Wednesday, July 17, 2013

TAKIS OCH AFRODITE VOUIS – Dirlada (mini album, MNW, 1972)

International relevance: ***
Swedish and Greek vocals

This isn't progg in a traditional sense, but folk music by Greek born duo Takis and Afrodite Vouis. But it is an example of how a lot of music, not necessarily progg, was embraced by the progg movement in Sweden in the 70's, being released by MNW in their shortlived series of mini albums (or EP's if you like although they played at 33 1/3 rpm) which also included an extremely rare English language release by Hoola Bandoola Band. With parts of the movement infused by left wing politics, attraction to folk music from different parts of the world where social struggle was the order of the day quickly grew. The Latin American situation in the 70's spawned an interest in for most notably Chilean music. Also important to note is that since World War II up to the mid 70's, immigrants came from Yugoslavia, Turkey, Greece, Austria and Italy to live and work in Sweden. It's no wonder then that many musicians from perhaps particularly Greece and Turkey played in various Swedish venues establishing (or continuing) a career, such as Ziya Aytekin and the exceptional Maffy Falay from Turkey, and, from Greece, Takis and Afrodite.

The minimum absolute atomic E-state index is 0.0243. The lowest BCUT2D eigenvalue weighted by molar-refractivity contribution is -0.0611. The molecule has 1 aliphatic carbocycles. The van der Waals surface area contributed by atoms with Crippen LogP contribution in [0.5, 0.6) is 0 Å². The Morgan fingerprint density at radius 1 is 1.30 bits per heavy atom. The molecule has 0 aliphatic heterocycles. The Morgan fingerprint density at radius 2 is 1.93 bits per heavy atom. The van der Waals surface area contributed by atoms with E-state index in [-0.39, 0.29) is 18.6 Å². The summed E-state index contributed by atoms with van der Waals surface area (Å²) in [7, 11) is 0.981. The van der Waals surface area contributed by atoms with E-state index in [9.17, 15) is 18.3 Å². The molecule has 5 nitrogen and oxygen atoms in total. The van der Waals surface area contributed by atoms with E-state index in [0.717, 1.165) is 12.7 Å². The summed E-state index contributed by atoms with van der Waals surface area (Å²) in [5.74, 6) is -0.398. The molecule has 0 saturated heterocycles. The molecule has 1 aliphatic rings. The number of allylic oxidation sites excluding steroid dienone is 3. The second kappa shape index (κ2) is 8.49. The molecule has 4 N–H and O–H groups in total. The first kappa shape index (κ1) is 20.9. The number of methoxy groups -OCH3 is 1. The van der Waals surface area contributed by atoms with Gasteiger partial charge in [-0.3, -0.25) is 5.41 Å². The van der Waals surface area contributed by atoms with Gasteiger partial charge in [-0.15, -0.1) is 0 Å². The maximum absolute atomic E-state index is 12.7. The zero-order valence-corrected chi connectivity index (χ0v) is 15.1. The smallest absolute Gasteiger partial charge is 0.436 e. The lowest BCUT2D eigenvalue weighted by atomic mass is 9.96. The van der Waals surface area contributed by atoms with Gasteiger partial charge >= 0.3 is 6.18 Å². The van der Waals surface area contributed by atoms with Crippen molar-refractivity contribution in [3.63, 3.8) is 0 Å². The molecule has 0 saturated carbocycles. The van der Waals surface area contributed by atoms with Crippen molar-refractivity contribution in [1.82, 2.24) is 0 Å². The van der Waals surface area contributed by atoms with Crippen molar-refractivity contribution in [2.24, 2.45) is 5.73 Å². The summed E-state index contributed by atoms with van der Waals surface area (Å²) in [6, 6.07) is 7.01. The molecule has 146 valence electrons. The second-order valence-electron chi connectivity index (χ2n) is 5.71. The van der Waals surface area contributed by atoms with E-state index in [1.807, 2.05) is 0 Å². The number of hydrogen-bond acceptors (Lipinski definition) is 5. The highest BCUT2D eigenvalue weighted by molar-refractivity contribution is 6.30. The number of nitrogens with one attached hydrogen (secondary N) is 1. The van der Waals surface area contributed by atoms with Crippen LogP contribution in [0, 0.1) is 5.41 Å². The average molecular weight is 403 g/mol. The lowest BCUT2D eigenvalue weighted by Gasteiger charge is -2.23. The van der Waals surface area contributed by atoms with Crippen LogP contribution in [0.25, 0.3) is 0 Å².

Takis was born in Rhodes, while Afrodite came from Thessaloniki. Takis lived in Sweden already in the 60's, but met his future wife in Greece where she sang Italian opera. Takis main interest was Greek music, and soon Afrodite changed her repertoire to traditional music and songs written by Takis and rooted in the native traditions close to his heart. In 1971, they both moved to Sweden where they recorded the ”Dirlada” EP the following year, with four songs in Greek and two in Swedish. Backing the couple on the record is a band called the Rhodians, assumably consisting of Swedish musicians although I have never been able to confirm who they were.

”Dirlada” is a loveable little album, with Takis' rich baryton and Afrodite's slightly husky voice interweaving in a bunch of well executed songs with piano, hand drums and, of course, bouzouki. The title track is a teasingly catchy number. But the best song is ”To Taxidi”, a moody, brooding song with Takis providing a haunting musical backdrop with rolling guitar playing.

Greek music might not be everybody's cup of tea, but this is indeed a nice example of its qualities. Takis Vouis has since made several albums, both as a solo performer and as a collaborator. I'm not sure if he's still a Swedish resident, but I know he's been playing concerts in Rhodes. Afrodite Vouis' whereabouts since the release of ”Dirlada” are completely unknown to me.

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